Same in the batter’s box. The swing was as sweet as any in the American League. But it was smooth and silky, not frantic and overly enthusiastic. In clutch situations, though, there was no one on the team more apt to deliver.

Yet people didn’t buy it. Fans were always e-mailing me to complain about him. When I would try to argue otherwise, they didn’t want to hear it. The classic scenario came in the ’02 World Series. Everyone remembers Scott Spiezio’s dramatic home run that led to the big comeback in Game 6. But most forget it was Anderson’s bases-clearing double that was the game-winning, series-deciding blow in Game 7.

I was around Anderson as much as any writer in the area, and I always felt I had a good rapport with him. He was basically introverted and didn’t enjoy talking to the media. He had this little trick of bending down to tie or untie his shoes when you walked over, making him difficult to hear. But if you were patient, he eventually would answer your questions.

Was he my favorite guy in the clubhouse? No. But since when is that a criteria when it comes to writing about ballplayers? It never was with me.

The funny thing is, underneath that understated persona was someone who cared deeply. He cared about the team and, yes, he cared about his image.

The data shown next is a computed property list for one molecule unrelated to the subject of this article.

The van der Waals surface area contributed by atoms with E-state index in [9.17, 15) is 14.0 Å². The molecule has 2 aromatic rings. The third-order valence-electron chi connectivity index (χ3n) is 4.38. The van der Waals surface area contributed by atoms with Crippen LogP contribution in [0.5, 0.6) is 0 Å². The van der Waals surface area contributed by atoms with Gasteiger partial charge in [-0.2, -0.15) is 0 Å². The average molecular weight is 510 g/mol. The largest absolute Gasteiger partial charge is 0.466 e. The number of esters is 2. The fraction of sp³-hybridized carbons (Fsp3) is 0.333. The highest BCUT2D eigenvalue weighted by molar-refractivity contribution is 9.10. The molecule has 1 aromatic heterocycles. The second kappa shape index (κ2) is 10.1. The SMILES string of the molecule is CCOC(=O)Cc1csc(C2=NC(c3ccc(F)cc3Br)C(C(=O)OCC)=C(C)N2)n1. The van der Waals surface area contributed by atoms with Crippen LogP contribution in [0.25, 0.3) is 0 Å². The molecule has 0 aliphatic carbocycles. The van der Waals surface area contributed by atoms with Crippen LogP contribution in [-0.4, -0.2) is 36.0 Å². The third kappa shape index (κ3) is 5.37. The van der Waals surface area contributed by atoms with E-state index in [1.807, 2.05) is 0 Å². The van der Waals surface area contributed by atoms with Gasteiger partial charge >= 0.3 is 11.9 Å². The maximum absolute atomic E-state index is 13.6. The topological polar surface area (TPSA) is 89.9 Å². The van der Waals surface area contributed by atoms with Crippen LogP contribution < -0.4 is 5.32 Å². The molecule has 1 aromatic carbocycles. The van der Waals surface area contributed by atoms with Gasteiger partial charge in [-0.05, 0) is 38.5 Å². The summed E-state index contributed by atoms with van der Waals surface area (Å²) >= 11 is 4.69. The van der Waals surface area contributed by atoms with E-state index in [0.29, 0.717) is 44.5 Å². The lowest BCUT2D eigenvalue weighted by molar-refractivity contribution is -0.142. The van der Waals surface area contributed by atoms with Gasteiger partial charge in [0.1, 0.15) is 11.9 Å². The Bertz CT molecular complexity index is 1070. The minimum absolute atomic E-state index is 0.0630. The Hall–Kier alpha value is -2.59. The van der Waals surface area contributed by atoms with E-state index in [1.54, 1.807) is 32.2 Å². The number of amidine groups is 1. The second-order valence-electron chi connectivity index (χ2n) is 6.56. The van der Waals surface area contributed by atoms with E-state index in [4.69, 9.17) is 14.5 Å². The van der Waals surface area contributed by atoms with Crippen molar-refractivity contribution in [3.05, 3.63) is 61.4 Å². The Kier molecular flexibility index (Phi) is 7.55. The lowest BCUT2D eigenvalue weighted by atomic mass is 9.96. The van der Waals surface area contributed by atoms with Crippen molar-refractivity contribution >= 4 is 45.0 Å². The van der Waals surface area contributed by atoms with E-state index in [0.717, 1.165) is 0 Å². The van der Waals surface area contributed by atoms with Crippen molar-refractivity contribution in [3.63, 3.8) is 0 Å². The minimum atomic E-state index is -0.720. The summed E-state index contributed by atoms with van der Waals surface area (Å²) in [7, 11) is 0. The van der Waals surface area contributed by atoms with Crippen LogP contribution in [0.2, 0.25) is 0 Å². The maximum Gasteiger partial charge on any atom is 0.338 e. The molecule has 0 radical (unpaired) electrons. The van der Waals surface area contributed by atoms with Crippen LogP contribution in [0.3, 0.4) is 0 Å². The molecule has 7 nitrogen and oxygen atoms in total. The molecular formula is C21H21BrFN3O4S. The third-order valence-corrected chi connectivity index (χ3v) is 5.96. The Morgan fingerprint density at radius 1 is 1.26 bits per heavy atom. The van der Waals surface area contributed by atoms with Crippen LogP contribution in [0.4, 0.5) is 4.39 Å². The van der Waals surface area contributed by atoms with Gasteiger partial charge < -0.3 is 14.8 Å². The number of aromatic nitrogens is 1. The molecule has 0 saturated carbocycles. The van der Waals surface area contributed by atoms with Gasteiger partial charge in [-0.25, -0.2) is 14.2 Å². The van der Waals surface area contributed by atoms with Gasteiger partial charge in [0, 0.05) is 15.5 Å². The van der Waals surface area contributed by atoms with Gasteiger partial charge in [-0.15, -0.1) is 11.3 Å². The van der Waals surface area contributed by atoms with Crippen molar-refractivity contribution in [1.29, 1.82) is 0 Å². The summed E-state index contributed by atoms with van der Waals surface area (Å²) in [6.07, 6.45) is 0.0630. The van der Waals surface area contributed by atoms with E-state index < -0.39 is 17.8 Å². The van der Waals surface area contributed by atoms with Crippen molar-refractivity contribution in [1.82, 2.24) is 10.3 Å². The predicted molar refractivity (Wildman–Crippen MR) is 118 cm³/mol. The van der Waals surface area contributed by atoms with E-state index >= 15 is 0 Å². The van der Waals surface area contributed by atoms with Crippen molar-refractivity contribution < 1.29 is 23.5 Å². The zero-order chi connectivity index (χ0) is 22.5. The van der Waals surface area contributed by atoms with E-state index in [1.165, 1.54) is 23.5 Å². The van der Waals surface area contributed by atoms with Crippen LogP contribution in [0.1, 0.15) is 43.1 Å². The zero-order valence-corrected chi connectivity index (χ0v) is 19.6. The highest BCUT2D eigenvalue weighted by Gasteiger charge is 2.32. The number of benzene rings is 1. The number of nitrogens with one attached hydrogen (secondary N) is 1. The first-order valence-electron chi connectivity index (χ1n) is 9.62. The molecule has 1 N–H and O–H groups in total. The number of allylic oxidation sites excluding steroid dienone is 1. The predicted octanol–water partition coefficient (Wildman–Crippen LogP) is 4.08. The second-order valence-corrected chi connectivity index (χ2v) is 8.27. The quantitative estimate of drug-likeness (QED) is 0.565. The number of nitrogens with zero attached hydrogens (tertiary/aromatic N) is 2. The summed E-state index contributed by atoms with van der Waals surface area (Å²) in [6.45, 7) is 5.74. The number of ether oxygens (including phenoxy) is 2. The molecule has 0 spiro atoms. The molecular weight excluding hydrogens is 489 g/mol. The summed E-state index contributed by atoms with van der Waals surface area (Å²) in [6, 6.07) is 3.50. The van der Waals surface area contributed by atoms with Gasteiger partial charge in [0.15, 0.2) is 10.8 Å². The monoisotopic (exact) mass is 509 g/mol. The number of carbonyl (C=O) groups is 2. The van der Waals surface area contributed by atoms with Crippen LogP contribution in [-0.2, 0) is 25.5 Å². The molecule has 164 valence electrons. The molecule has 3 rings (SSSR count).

I can remember in all the media hype about Barry Bonds heading into that World Series, Anderson kind of stood back and smiled. I approached him to write a column about “the other gifted left fielder in the series,” and he shook his head and said it wasn’t about comparisons.

“The guy is a great player and deserves the attention,” Garret said. “You’ve seen me play since I came up, I don’t think I have to go out of my way to tell people what kind of player I am. I think my performance speaks for me.”

He was right. It did speak for him. It spoke volumes.

He didn’t get enough recognition then, and he won’t now. And that’s too bad.

But understand this about him: Garret Anderson is one of the five greatest players in Angels history.

If you listen to sports talk radio or spend any time in a sports bar in the next few days, there will be plenty of people who will try to tell you otherwise.

Don’t believe them. If the arguing persists, just quietly mention the only thing you need to say. That the numbers are right there in the record book.

And they never lie.



It was one of those emotional sports weekends for me, beginning with that final game at the soon-to-be renovated Pauley Pavilion.

To have it end the way it did, to have John Wooden’s great grandson, Tyler Trapani, be there, under the basket, to grab a missed shot and put in the final two points in the old building was surreal.

It was clearly an unforgettable final moment in UCLA’s most stirring victory of the year over Arizona.

You know, the easy way to explain it is to call it an extraordinary coincidence. But I’m sorry, this time it seems like more than that. This time it seems like the man whose overwhelming success prompted the building of Pauley somehow managed to work his magic once again.